A tube ride will never be the same...

Watch this +

Woody Allen to make film in Barcelona

"For some cities and countries, having Woody Allen making a film there is like a papal visit," Adam Dawtrey, the European editor of Variety magazine, said.

Full article +


Time Out New York

Time Out New York has compiled a sequence of YouTube videos with "25 memorable moments in Gotham music". Although music-focused, the list also contains excerpts from films.

Gotham music +


Charles Atlas at London's Optronica

Video pioneer and now VJ extraordinaire Charles Atlas brings his collaboration with musician/ electronic composer Christian Fennesz, to London, between 14 and 18 March, during the second biannual Optronica festival. Charles mixes video live using film footage, prepared clips and improvised collage. The recipient of the 2006 John Cage Award, Atlas is perhaps best known for his work with choreographers such as Michael Clark, Leigh Bowery, and Merce Cunningham, which have won him three Bessie (New York Dance and Performance) Awards. Optronica is a 'visual music' festival taking place at the British Film Institute's Southbank and Imax spaces, as well as the Institute for Contemporary Art. The line-up also includes the UK premiere of Peter Greenaway's Tulse Luper VJ performance, among many other attractions.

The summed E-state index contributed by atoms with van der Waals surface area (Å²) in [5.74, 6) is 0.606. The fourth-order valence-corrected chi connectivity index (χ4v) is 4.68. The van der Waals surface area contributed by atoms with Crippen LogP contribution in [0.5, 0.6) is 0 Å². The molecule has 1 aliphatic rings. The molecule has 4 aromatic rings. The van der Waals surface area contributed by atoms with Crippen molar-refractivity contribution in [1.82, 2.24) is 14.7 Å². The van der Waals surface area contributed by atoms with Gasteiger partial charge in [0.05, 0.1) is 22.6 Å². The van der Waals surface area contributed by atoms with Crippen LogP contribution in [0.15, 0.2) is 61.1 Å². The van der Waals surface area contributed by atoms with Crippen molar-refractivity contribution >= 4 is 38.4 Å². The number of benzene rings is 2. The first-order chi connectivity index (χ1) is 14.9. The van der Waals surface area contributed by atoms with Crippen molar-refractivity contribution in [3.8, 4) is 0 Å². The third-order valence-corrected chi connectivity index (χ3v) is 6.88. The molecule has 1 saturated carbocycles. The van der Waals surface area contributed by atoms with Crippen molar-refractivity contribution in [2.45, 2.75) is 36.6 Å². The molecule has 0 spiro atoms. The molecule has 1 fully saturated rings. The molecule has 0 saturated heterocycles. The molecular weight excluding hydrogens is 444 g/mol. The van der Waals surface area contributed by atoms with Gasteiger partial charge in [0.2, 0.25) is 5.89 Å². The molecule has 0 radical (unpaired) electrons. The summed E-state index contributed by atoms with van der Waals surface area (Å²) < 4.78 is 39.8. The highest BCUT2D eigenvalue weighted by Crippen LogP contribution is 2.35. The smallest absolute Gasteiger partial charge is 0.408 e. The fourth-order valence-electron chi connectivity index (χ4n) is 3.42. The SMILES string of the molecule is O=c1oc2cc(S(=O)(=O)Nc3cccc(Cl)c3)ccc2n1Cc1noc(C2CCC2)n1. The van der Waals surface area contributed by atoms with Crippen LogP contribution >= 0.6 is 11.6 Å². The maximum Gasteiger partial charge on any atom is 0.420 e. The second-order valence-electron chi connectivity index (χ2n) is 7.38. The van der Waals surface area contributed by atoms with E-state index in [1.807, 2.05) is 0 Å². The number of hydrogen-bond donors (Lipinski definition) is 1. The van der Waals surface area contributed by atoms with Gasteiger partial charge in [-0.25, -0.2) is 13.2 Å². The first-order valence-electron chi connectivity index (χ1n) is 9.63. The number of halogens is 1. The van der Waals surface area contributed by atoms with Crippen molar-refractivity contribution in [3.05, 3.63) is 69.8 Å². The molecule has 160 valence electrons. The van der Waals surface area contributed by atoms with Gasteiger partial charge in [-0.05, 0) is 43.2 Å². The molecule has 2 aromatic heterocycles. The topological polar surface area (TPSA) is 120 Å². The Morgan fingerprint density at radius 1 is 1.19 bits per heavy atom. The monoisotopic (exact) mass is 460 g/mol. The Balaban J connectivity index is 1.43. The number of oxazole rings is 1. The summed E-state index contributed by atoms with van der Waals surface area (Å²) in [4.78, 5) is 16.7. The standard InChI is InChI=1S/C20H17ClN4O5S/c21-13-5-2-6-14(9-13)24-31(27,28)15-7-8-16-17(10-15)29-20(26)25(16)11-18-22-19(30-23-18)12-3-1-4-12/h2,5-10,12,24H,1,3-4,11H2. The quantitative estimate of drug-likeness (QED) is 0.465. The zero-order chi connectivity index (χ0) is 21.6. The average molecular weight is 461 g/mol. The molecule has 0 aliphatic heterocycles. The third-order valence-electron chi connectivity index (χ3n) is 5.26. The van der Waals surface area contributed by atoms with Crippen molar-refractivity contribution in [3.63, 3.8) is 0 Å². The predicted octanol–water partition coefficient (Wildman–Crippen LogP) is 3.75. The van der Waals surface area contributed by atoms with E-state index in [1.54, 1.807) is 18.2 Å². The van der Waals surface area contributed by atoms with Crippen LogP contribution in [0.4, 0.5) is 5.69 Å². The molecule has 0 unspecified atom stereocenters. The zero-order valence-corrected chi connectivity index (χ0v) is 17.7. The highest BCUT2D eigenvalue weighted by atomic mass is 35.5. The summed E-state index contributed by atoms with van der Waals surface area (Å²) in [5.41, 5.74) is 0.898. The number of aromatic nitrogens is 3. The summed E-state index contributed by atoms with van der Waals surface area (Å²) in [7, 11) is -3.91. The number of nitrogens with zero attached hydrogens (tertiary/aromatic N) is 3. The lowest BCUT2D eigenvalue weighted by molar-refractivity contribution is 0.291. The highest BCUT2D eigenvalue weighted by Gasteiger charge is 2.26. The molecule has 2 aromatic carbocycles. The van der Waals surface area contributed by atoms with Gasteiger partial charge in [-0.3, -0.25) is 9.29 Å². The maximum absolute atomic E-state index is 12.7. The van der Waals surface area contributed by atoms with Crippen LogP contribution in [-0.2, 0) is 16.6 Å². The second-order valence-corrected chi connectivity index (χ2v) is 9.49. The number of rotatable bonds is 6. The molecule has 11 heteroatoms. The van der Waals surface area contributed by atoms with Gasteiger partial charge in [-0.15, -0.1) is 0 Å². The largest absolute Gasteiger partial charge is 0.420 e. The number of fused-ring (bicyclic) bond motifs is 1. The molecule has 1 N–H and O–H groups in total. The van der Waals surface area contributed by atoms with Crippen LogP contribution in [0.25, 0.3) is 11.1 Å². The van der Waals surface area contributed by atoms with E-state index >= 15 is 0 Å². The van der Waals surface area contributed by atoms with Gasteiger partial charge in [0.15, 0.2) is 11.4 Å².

Speaking of Greenaway, the fallen angel of post-modern baroque cinema, has a Myspace page. His tagline is bafflingly amusing: "Cinema is not a playground for Sharon Stone." Poor Sharon, what has she done to him? Now, why is it that cinema can be a playground for Helen Mirren, but not for the France-loving Stone? He also says, with no hint of modesty: "Film is dead, I tried to save it, didn't work out...enjoy your psycho-dramatic linear narrative you bloody philistines. "

Optronica +

Peter Greenaway on Myspace +

It's not a colour but a quality issue